Spring Trends

When you move to New York, your wardrobe slowly but surely morphs into gradations of black and gray. Something about the city and its business orientation dictates that everyone looks like they’ve just come back from a funeral. This spring, however, is all about bright colors.

At Mercedez-Benz fashion week in New York, designers showed their Fall 2008 collections and the message was unmistakable: color and lightness is back in style. As it always seems to go, women’s trends end up seeping into men’s fashion and the two are never truly far apart. In a similar vein, the fact that fashion is always two seasons ahead has at least a subconscious impact on what we end up wearing now. Though we are still technically in Fall/Winter 2007, the trends of Fall/Winter 2008 are already going to begin changing the paradigm of what we think is stylish and current.

One of my favorite looks for this spring that is both young and ironic is wearing a bright, almost neon anorak under a blazer with the sleeves pushed up. It is reminiscent of Prada spring/summer 2007, indicating that it might have taken until now to catch on.

Another great trend this spring is tech-fabric, light puffer vests over shirts or even contemporary sweaters. Vests in general are versatile items, perfect for the fifty to sixty degrees “in-between” weather, but this season really amps up the style with bold and bright monochromatic tones that add vivacity to a drab wardrobe.

Other ways of bringing back color into the wardrobe are as simple as going out and buying a few pairs of inexpensive oxford shirts. Uniqlo, as always, has stylish shirts that fit the bill without leaving you unable to pay yours at the end of the month. Also if you are in New York, the highly reputed shirt retailer Seize sur Vingt is having a sample sale this week with great markdowns. Like it or not, button-down colors are back in style and don’t even look bad when combined with other colorful elements. They provide a Hamptons-style preppyness that is always popular during the summer.

Also still trendy this spring is white jeans, which can go from sophisticated with a pair of black dress boots and shirt to beach casual with a pair of flip-flops and t-shirt.

If at last though you are absolutely beholden to the old black and gray, it appears that stripes are in for spring and so injecting a little irony into your outfit might just do you good.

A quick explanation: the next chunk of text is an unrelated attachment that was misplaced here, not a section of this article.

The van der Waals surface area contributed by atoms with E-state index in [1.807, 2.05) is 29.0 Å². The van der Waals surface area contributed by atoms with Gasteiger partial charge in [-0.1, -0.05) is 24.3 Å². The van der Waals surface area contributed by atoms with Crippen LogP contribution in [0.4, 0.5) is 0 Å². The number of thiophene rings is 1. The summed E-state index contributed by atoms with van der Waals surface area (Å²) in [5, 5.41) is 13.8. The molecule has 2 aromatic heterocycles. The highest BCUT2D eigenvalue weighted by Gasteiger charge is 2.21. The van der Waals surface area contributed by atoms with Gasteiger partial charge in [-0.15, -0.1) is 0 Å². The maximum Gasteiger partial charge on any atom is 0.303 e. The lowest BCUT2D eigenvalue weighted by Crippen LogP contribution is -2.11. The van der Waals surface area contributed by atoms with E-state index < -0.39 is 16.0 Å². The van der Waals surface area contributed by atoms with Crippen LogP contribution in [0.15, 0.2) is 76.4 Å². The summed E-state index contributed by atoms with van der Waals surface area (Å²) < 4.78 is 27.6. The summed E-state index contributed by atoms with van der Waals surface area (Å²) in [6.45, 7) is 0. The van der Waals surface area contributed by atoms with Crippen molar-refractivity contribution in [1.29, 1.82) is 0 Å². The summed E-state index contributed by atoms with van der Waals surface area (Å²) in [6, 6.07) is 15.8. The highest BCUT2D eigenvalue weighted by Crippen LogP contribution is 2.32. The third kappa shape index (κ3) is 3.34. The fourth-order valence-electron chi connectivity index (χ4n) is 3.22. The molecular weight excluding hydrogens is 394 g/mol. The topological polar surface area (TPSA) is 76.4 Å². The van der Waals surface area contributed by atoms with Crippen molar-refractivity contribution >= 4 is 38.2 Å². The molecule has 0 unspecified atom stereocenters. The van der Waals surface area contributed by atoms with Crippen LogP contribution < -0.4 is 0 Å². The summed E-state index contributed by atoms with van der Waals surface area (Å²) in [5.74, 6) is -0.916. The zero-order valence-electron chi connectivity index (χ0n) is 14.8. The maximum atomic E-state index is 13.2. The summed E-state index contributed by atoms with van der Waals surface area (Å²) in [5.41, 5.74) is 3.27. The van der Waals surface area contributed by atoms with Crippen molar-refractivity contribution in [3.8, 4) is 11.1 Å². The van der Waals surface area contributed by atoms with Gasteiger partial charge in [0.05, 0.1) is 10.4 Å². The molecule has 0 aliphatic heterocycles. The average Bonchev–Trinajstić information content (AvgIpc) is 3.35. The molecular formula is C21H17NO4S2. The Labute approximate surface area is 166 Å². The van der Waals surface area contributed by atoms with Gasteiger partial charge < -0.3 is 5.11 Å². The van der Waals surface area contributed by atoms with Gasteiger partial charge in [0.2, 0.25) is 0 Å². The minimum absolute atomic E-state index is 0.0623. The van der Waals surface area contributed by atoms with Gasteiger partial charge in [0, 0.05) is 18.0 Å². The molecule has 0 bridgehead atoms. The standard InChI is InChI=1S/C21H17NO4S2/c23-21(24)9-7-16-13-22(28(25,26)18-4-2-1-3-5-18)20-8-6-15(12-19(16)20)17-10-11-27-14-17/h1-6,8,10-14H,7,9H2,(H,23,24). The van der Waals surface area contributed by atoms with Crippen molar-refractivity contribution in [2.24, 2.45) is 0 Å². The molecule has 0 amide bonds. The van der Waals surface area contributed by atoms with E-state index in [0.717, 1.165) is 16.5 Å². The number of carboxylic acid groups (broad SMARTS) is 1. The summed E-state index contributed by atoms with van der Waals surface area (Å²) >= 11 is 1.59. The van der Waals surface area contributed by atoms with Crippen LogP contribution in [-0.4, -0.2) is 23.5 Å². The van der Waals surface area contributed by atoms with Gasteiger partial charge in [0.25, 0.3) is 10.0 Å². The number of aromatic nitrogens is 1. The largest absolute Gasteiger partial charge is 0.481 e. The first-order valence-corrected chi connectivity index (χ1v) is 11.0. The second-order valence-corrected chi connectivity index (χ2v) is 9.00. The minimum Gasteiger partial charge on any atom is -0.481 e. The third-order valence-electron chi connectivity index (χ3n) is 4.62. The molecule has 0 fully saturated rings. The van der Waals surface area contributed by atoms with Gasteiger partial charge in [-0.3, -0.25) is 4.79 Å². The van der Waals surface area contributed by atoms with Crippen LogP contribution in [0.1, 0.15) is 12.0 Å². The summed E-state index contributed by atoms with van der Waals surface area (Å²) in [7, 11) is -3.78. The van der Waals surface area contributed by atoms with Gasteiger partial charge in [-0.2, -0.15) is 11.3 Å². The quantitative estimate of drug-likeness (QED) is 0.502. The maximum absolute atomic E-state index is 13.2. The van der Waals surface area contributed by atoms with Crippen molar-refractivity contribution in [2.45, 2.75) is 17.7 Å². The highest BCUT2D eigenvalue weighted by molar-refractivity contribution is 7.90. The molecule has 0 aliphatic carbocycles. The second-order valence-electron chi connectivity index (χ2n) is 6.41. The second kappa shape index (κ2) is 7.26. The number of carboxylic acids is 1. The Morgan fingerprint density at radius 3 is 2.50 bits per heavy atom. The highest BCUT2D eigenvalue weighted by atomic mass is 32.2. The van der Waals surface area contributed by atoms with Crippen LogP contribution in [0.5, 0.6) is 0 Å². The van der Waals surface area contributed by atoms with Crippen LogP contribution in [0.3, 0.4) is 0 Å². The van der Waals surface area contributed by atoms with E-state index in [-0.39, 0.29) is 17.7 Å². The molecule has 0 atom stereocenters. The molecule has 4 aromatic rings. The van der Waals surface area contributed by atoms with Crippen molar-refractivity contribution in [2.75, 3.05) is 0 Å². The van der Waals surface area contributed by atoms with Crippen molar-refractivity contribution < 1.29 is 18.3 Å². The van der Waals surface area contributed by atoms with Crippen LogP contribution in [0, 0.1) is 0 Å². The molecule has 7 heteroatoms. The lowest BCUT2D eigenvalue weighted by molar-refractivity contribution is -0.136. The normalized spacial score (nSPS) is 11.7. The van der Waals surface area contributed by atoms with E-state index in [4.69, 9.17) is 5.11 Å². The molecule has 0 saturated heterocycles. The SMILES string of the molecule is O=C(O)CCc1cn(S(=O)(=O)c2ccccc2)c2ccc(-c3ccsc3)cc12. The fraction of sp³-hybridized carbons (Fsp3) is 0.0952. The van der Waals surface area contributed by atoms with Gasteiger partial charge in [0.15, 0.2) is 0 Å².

Gatsby Style


It ranks as one of the great works of American literature; one of the first ‘Great American Novels’ and the absolute dernier cris on the documentation of the Jazz Age. Though in my opinion it is not his finest work, it is still a wonderful yarn and it is the 180 pages for which Scott Fitzgerald is best known. In fact, it is so American a tale; the birth, life and death of the famous ‘American dream’, the tragedy of money and the fragility of frank and honest love, that I feel, as an Englishman, my ‘across-the-pond’ perspective is unwelcome. However, I take solace in the fact that Gatsby was indeed, ‘an Oxford man’; in the same way that Fitzgerald had intended when he was young. Poor Scott, he had to ‘settle’ for Princeton.

Although he had a great love for his country, Scott was somewhat European in taste. Moving to California caused him distress – he loathed Hollywood and found little inspiration there, preferring the quiet of the Deep South or the buzz and gentility of New York. He made frequent visits to Europe, holidaying with the Mark Cross-owning Murphys at Cap d’Antibes and propping up the Ritz bar with Ernest Hemingway in Paris – he was a literary boulevardier content with being an American export.

In much the same way, Ralph Lauren, who designed the men’s costumes for the 1974 film production of The Great Gatsby starring Robert Redford, though also an ‘all-American’, shares an affinity with F.Scott Fitzgerald for certain things which qualify as classically English. The sport of polo, despite its undeniably Indian past, has strong associations with the British elite who colonised the country and, appropriate to the heritage of the clothing, Ralph decided his brand should be marketed as such. And though Scott may have adored American football, he was fascinated with European systems and traditions; perhaps a reason why characters such as Amory Blaine and Jay Gatsby, received, or were intended to receive in the case of Amory, English educations and perhaps why the marvellous Jay Gatsby has clothing sent to his West Egg mansion all the way from the distant metropolis of London at the start of every season.